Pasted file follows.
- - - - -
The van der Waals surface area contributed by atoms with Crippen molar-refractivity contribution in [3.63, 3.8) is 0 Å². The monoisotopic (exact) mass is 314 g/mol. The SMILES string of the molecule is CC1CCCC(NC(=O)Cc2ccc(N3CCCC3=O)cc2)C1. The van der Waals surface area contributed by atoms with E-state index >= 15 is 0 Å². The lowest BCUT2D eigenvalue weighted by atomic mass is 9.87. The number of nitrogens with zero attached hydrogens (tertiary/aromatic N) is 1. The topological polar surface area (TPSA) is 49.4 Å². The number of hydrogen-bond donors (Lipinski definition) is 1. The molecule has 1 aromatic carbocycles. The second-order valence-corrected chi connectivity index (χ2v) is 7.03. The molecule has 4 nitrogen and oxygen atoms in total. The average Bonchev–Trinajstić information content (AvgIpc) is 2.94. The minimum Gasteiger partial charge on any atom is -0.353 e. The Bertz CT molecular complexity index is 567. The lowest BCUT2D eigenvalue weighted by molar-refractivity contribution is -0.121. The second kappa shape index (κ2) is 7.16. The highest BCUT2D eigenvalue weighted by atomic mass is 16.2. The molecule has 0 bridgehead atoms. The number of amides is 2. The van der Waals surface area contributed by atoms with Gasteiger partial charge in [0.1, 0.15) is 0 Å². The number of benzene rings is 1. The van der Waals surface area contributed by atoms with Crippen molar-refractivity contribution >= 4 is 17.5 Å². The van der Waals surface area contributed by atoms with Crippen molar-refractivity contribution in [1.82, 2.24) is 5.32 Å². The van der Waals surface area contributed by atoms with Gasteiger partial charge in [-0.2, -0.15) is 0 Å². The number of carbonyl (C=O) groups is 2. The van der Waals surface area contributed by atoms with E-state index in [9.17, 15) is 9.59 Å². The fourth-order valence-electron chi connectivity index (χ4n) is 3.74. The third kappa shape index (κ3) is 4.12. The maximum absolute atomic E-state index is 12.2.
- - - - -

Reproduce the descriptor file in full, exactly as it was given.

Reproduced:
The van der Waals surface area contributed by atoms with Crippen molar-refractivity contribution in [3.63, 3.8) is 0 Å². The monoisotopic (exact) mass is 314 g/mol. The SMILES string of the molecule is CC1CCCC(NC(=O)Cc2ccc(N3CCCC3=O)cc2)C1. The van der Waals surface area contributed by atoms with E-state index >= 15 is 0 Å². The lowest BCUT2D eigenvalue weighted by atomic mass is 9.87. The number of nitrogens with zero attached hydrogens (tertiary/aromatic N) is 1. The topological polar surface area (TPSA) is 49.4 Å². The number of hydrogen-bond donors (Lipinski definition) is 1. The molecule has 1 aromatic carbocycles. The second-order valence-corrected chi connectivity index (χ2v) is 7.03. The molecule has 4 nitrogen and oxygen atoms in total. The average Bonchev–Trinajstić information content (AvgIpc) is 2.94. The minimum Gasteiger partial charge on any atom is -0.353 e. The Bertz CT molecular complexity index is 567. The lowest BCUT2D eigenvalue weighted by molar-refractivity contribution is -0.121. The second kappa shape index (κ2) is 7.16. The highest BCUT2D eigenvalue weighted by atomic mass is 16.2. The molecule has 0 bridgehead atoms. The number of amides is 2. The van der Waals surface area contributed by atoms with Gasteiger partial charge in [0.1, 0.15) is 0 Å². The number of benzene rings is 1. The van der Waals surface area contributed by atoms with Crippen molar-refractivity contribution >= 4 is 17.5 Å². The van der Waals surface area contributed by atoms with Crippen molar-refractivity contribution in [1.82, 2.24) is 5.32 Å². The van der Waals surface area contributed by atoms with Gasteiger partial charge in [-0.2, -0.15) is 0 Å². The number of carbonyl (C=O) groups is 2. The van der Waals surface area contributed by atoms with E-state index in [9.17, 15) is 9.59 Å². The fourth-order valence-electron chi connectivity index (χ4n) is 3.74. The third kappa shape index (κ3) is 4.12. The maximum absolute atomic E-state index is 12.2.